Create a neckline with shaping

In this solution, we're going to NOT knit some stitches - in a curved shape that makes room for the neck. The depth of the curve will depend on the shape of the desired neckline (crew, scoop, etc) and on the depth contributed by the shoulder/sleeves as described above.

To create this shaping, we can work short rows (suitable for a shallow neckline, like a crew), or bind-off stitches (if working bottom-up), or cast on stitches (if working top-down).

What are short rows and how do they shape the neck?

To work a short row, you leave some stitches unworked. You work partway across a row (or around, if you're working in the round), turn the work mid-row, and go in the other direction. It’s a little bit like leaving those unworked stitches on waste yarn – those columns don’t get any taller while you continue to work subsequent rows.

To create room for your neck by working short rows while working a raglan in the round, you work to the bottom of the neckline, turn around, and work flat all the way to the start of the bottom of the neckline on the other side. Then again on the right side, stopping a few rows short of the last row. And so on.

"Short rows raise the back neck.”

I want to do some mythbusting here.

Here’s the thing. If you didn’t work short rows, you’d just keep knitting all your raglan instructions until you reached the top of the sweater. Those rows simply finish the garment. Turning partway through the row simply lets you avoid knitting where your neck needs to be.

Knitters hear ‘short rows raise the back neck’ and it sounds optional. It makes it sound like the neck is going to ride up. Maybe creating a shawl collar effect? It doesn’t accurately describe what the short rows do, and it de-emphasizes how critical it is to have shaping for the front neck.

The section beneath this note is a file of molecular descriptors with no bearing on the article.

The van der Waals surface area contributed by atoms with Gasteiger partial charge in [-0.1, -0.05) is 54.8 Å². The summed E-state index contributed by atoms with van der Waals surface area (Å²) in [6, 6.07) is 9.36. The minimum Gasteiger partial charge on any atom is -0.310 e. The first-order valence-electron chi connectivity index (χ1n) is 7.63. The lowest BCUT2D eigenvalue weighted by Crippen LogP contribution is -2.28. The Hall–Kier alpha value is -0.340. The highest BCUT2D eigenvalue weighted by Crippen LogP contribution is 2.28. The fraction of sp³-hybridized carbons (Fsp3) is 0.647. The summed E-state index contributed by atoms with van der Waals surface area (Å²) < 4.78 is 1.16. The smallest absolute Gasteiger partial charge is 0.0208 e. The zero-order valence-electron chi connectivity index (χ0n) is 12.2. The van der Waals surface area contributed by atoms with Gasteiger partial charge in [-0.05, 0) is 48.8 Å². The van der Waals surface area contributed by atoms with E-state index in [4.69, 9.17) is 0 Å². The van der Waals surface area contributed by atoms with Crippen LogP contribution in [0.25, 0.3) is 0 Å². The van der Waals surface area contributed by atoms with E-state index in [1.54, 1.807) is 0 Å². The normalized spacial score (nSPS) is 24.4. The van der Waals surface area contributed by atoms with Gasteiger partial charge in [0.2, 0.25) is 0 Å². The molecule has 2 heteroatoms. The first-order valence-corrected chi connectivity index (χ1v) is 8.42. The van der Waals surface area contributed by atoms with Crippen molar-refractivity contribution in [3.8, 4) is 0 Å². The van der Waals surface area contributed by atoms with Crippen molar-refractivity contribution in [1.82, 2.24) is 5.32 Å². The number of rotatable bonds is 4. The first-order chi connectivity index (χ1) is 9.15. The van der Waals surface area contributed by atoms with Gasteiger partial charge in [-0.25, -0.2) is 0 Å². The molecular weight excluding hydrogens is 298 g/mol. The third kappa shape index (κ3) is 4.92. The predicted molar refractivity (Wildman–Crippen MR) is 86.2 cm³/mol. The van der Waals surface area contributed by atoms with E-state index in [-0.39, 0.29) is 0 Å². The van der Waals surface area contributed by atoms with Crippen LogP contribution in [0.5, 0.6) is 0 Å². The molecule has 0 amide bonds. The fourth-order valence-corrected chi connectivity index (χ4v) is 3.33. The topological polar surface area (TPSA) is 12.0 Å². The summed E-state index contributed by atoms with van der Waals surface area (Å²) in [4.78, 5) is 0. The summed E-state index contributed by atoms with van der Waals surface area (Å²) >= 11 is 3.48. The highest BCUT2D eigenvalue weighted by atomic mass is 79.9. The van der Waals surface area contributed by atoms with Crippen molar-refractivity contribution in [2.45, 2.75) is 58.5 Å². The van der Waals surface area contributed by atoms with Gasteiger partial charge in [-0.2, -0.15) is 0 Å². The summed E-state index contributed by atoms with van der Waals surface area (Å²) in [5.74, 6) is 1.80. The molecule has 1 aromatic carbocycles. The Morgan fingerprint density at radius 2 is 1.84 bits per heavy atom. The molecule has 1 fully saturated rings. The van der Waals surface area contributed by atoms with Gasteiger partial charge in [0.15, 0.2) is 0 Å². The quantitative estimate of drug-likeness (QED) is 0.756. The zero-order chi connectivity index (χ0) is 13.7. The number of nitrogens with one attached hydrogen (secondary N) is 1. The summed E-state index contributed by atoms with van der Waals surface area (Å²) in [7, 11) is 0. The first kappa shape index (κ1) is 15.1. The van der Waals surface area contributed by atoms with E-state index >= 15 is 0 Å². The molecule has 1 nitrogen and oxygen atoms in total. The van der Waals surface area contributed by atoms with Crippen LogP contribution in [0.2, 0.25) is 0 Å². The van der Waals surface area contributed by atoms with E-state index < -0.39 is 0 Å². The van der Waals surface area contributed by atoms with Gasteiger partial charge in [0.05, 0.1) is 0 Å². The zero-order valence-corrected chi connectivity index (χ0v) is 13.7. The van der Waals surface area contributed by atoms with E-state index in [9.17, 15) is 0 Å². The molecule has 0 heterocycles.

Another reason I don't love this language is that I then hear people say things like 'you don't want to raise the back neck too quickly' when they're talking about shaping the front body of a raglan sweater. You can definitely create a weird yoke on a raglan by decreasing the raglans at a rate that doesn't match the body's shape, but in no way can short rows on the front of the body impact the back neck of a raglan.

Skeptical? Check out my post on using short rows to add front neck shaping here for a look at how short row shaping works when you make turns with a single stitch between them.

Help! My raglan pattern doesn't have front neck shaping!

Let’s say you’re in love with a pattern that doesn’t make room for your neck. You don’t have to skip that pattern, just add it yourself!

To demystify the process of adding shaping to a pattern you're working on, I've put together a step-by-step guide for you, including a worksheet that walks you through calculating all the stitches and rows. You can find that here!

You can use a very similar process using bind offs or cast ons (but you get more flexibility because you can work some rows with no shaping, and create a deeper neckline).

The contents of this post first appeared in one of my weekly Studio Updates. Interested in getting technical content, inspiration, and fit tips delivered directly to your inbox? Sign up here!